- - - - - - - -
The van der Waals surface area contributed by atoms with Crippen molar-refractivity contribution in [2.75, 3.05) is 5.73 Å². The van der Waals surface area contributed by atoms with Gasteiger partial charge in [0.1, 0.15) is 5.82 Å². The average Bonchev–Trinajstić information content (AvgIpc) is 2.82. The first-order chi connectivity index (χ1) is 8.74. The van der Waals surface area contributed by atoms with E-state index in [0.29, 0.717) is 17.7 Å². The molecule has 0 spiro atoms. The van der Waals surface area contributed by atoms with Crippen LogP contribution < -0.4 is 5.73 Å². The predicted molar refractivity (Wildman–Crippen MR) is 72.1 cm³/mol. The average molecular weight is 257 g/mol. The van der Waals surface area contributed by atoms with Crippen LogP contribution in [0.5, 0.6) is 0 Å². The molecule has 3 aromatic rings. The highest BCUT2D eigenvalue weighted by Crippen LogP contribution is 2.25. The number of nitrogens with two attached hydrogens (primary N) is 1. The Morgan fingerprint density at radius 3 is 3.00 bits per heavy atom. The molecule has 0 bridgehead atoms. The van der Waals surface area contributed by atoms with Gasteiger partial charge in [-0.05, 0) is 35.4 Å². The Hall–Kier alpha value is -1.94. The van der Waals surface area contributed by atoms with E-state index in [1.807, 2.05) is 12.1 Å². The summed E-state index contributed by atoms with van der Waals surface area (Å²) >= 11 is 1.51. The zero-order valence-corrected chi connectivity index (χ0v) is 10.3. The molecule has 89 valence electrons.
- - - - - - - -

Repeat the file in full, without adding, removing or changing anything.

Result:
The van der Waals surface area contributed by atoms with Crippen molar-refractivity contribution in [2.75, 3.05) is 5.73 Å². The van der Waals surface area contributed by atoms with Gasteiger partial charge in [0.1, 0.15) is 5.82 Å². The average Bonchev–Trinajstić information content (AvgIpc) is 2.82. The first-order chi connectivity index (χ1) is 8.74. The van der Waals surface area contributed by atoms with E-state index in [0.29, 0.717) is 17.7 Å². The molecule has 0 spiro atoms. The van der Waals surface area contributed by atoms with Crippen LogP contribution < -0.4 is 5.73 Å². The predicted molar refractivity (Wildman–Crippen MR) is 72.1 cm³/mol. The average molecular weight is 257 g/mol. The van der Waals surface area contributed by atoms with Crippen LogP contribution in [0.5, 0.6) is 0 Å². The molecule has 3 aromatic rings. The highest BCUT2D eigenvalue weighted by Crippen LogP contribution is 2.25. The number of nitrogens with two attached hydrogens (primary N) is 1. The Morgan fingerprint density at radius 3 is 3.00 bits per heavy atom. The molecule has 0 bridgehead atoms. The van der Waals surface area contributed by atoms with Gasteiger partial charge in [-0.05, 0) is 35.4 Å². The Hall–Kier alpha value is -1.94. The van der Waals surface area contributed by atoms with E-state index in [1.807, 2.05) is 12.1 Å². The summed E-state index contributed by atoms with van der Waals surface area (Å²) >= 11 is 1.51. The zero-order valence-corrected chi connectivity index (χ0v) is 10.3. The molecule has 89 valence electrons.